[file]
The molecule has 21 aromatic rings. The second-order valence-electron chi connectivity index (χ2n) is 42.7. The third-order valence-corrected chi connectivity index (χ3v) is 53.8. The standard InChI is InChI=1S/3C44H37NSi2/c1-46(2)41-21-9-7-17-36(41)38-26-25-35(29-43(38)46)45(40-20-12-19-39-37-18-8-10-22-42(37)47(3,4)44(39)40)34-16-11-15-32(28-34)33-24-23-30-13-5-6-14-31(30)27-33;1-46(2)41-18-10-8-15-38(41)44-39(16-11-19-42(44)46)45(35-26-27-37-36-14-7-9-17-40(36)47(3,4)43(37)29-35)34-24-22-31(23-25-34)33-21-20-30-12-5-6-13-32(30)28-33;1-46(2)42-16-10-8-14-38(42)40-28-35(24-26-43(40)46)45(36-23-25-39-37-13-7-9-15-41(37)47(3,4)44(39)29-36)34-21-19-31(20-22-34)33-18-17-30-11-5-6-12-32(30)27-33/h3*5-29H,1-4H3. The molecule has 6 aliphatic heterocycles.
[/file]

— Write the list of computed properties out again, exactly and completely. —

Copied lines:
The molecule has 21 aromatic rings. The second-order valence-electron chi connectivity index (χ2n) is 42.7. The third-order valence-corrected chi connectivity index (χ3v) is 53.8. The standard InChI is InChI=1S/3C44H37NSi2/c1-46(2)41-21-9-7-17-36(41)38-26-25-35(29-43(38)46)45(40-20-12-19-39-37-18-8-10-22-42(37)47(3,4)44(39)40)34-16-11-15-32(28-34)33-24-23-30-13-5-6-14-31(30)27-33;1-46(2)41-18-10-8-15-38(41)44-39(16-11-19-42(44)46)45(35-26-27-37-36-14-7-9-17-40(36)47(3,4)43(37)29-35)34-24-22-31(23-25-34)33-21-20-30-12-5-6-13-32(30)28-33;1-46(2)42-16-10-8-14-38(42)40-28-35(24-26-43(40)46)45(36-23-25-39-37-13-7-9-15-41(37)47(3,4)44(39)29-36)34-21-19-31(20-22-34)33-18-17-30-11-5-6-12-32(30)27-33/h3*5-29H,1-4H3. The molecule has 6 aliphatic heterocycles.